The Bible says, in Luke 12:48, “From everyone who has been given much, much will be demanded,” and Stan Lee paraphrased that for the core principle of Spider-Man: “with great power comes great responsibility.” The essential truth of both is the same: when one possesses power or influence, that carries with it the burden to use it responsibly. Even refusing to use it is a decision in and of itself, with its own sets of consequences.
The United States, for better or for worse, is the most powerful nation on earth. Every single action or inaction of ours carries with it tremendous consequences. We must use that power responsibly, fairly, and justly. And equally important, we must use at least as much care and thought when we decline to use it. Each choice to act or not to act must be weighed carefully and on its own merits; neither option should be the default. We simply cannot tread lightly on this world.
No, the fighting in Iraq has not gone ideally. But nor has it been anywhere near the disaster the nay-sayers predicted. There were no tens of thousands of US casualties in the toppling of Saddam’s regime. Iraq has a fledgling government, chosen through two well-conducted and highly-successful elections. And the Iraqi military is slowly coming into its own, resuming its pre-war responsibilities – but under a government that it can respect and trust, and not fear.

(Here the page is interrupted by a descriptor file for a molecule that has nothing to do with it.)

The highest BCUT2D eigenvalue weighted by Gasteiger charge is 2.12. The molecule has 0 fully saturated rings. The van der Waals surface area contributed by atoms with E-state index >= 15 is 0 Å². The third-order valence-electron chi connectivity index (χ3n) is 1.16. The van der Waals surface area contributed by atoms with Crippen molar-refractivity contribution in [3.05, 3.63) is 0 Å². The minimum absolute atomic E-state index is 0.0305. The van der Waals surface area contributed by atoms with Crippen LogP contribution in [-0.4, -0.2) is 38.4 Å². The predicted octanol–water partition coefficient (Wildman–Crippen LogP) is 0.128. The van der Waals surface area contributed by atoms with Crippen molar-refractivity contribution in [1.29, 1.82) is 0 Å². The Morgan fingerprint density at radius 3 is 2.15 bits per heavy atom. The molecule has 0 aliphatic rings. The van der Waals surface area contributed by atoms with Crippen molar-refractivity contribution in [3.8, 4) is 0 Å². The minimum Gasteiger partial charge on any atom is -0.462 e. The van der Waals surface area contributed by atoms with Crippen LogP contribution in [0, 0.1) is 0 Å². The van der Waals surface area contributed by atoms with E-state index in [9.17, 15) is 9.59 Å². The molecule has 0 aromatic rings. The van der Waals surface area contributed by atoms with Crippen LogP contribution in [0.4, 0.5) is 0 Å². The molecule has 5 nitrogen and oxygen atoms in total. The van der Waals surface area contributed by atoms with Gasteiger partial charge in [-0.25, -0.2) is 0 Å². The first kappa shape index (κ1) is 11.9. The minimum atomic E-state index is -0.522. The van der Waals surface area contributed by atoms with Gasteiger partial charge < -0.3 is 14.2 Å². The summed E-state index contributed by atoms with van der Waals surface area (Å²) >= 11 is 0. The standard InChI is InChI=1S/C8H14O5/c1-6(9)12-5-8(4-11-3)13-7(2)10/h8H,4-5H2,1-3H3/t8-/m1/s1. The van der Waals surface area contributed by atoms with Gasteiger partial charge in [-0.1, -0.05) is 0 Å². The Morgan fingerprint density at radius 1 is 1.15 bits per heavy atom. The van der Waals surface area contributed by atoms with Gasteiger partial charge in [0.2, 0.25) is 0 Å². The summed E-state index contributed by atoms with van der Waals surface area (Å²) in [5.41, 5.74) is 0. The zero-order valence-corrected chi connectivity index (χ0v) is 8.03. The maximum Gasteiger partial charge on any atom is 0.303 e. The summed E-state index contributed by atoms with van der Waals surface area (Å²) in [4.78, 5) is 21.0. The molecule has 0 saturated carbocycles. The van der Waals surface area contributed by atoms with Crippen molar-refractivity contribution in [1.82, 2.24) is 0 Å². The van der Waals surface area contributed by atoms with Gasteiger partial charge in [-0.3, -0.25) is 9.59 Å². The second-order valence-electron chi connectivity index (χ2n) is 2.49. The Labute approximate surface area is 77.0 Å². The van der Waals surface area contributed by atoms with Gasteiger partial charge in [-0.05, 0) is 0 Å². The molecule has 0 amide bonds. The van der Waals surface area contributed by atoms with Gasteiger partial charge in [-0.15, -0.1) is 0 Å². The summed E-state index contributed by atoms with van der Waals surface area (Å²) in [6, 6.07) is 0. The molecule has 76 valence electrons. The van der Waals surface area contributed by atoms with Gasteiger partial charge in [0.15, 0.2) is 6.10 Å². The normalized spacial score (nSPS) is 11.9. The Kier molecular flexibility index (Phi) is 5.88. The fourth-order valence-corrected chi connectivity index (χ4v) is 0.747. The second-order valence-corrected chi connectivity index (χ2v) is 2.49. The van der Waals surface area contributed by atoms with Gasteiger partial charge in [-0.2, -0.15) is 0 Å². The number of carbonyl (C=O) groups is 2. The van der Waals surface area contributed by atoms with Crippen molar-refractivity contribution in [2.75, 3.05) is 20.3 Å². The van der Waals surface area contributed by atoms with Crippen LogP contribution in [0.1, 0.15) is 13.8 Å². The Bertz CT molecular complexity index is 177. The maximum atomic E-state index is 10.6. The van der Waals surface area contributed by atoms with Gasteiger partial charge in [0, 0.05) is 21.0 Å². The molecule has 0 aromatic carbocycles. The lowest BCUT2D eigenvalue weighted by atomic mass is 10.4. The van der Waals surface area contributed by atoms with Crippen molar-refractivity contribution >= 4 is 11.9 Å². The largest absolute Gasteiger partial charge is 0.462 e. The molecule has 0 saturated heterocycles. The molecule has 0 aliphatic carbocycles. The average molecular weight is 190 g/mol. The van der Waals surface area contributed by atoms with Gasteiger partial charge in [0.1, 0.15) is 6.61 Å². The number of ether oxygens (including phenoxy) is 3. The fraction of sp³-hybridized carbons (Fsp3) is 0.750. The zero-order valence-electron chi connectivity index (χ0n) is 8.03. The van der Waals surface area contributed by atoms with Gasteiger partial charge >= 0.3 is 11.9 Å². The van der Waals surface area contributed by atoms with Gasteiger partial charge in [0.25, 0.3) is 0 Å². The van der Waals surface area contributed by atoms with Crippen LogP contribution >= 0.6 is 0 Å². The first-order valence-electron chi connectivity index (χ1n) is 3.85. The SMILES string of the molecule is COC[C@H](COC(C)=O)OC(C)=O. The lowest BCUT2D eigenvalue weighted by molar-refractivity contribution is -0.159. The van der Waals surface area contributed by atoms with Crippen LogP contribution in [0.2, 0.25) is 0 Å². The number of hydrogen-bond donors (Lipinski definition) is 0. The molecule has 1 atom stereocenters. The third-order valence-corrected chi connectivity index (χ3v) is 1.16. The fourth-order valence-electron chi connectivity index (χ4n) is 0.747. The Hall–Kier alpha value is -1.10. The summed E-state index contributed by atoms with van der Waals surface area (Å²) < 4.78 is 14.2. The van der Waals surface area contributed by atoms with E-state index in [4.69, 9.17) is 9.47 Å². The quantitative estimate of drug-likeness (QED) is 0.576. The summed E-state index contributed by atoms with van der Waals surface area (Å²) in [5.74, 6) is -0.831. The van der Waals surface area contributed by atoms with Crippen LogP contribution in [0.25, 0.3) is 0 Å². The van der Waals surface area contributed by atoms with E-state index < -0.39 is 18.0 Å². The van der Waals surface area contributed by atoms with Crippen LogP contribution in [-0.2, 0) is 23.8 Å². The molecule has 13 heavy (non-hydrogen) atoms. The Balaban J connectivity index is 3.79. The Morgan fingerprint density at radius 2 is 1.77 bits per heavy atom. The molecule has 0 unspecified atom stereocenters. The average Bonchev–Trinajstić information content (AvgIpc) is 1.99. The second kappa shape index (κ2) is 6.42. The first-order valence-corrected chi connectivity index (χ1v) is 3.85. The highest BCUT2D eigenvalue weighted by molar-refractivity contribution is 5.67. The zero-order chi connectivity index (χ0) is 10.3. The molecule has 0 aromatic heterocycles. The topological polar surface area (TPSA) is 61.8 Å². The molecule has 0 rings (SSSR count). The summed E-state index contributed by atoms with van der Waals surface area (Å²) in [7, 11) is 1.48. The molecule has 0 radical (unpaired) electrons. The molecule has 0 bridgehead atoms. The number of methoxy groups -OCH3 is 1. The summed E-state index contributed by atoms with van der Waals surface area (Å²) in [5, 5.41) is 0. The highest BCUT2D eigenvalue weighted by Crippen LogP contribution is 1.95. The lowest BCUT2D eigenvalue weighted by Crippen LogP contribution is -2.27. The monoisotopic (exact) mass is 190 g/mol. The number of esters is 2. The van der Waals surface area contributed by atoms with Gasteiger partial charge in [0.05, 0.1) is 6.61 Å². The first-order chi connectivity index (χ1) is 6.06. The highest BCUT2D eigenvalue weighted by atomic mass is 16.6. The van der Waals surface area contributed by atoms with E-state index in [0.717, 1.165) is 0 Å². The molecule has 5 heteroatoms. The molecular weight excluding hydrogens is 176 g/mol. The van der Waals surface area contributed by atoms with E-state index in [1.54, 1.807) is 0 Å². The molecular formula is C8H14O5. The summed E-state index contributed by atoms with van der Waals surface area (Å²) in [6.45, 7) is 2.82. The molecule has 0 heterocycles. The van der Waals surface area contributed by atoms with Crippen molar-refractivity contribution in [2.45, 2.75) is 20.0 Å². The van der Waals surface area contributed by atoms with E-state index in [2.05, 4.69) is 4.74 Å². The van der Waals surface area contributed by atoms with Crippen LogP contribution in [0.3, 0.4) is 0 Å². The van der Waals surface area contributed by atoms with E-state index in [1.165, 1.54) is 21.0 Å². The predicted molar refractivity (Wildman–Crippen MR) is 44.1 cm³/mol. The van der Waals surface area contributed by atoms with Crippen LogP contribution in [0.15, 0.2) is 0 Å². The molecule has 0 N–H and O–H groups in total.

In the meantime, the United States has a very healthy military presence right in the heart of the terrorist world. Those that seek to kill Americans are presented with a whole lot of them readily at hand – but they are those Americans who are the best-equipped to take the attacks and fight back, often inflicting casualties in whole orders of magnitude greater than they suffer. Further, they are the ones who have chosen to place themselves in harm’s way, to stand between the American people and those who wish us harm.
The so-called “strategy” being espoused by the Democratic leadership, it seems to me, is precisely the worst possible solution. They are pushing for hard deadlines for solid withdrawal from Iraq, telling the enemy just how long they have to hang on until they can claim victory for having “driven” us out of Iraq. The path to victory, as I have said before, is not marked on a calendar, but a checklist.